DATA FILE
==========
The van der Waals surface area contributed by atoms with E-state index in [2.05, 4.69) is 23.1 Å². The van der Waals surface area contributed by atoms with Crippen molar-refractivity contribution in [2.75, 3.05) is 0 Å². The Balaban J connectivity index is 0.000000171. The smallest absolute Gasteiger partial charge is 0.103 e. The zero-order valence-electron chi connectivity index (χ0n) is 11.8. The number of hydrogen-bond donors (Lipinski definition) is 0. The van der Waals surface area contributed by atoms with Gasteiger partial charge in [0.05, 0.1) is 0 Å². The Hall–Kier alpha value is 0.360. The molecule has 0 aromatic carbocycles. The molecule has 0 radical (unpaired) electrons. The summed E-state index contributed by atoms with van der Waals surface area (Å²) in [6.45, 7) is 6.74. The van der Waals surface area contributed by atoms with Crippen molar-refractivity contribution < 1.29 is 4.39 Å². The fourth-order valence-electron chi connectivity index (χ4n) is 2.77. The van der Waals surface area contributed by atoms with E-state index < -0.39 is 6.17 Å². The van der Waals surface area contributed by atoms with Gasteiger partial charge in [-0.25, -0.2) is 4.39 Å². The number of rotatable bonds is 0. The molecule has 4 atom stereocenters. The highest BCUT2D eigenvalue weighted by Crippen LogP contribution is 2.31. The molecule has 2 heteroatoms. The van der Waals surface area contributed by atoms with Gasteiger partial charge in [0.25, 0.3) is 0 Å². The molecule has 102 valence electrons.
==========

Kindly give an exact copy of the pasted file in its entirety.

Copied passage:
The van der Waals surface area contributed by atoms with E-state index in [2.05, 4.69) is 23.1 Å². The van der Waals surface area contributed by atoms with Crippen molar-refractivity contribution in [2.75, 3.05) is 0 Å². The Balaban J connectivity index is 0.000000171. The smallest absolute Gasteiger partial charge is 0.103 e. The zero-order valence-electron chi connectivity index (χ0n) is 11.8. The number of hydrogen-bond donors (Lipinski definition) is 0. The van der Waals surface area contributed by atoms with Gasteiger partial charge in [0.05, 0.1) is 0 Å². The Hall–Kier alpha value is 0.360. The molecule has 0 aromatic carbocycles. The molecule has 0 radical (unpaired) electrons. The summed E-state index contributed by atoms with van der Waals surface area (Å²) in [6.45, 7) is 6.74. The van der Waals surface area contributed by atoms with Crippen molar-refractivity contribution < 1.29 is 4.39 Å². The fourth-order valence-electron chi connectivity index (χ4n) is 2.77. The van der Waals surface area contributed by atoms with E-state index < -0.39 is 6.17 Å². The van der Waals surface area contributed by atoms with Gasteiger partial charge in [-0.25, -0.2) is 4.39 Å². The number of rotatable bonds is 0. The molecule has 4 atom stereocenters. The highest BCUT2D eigenvalue weighted by Crippen LogP contribution is 2.31. The molecule has 2 heteroatoms. The van der Waals surface area contributed by atoms with Gasteiger partial charge in [0.25, 0.3) is 0 Å². The molecule has 102 valence electrons.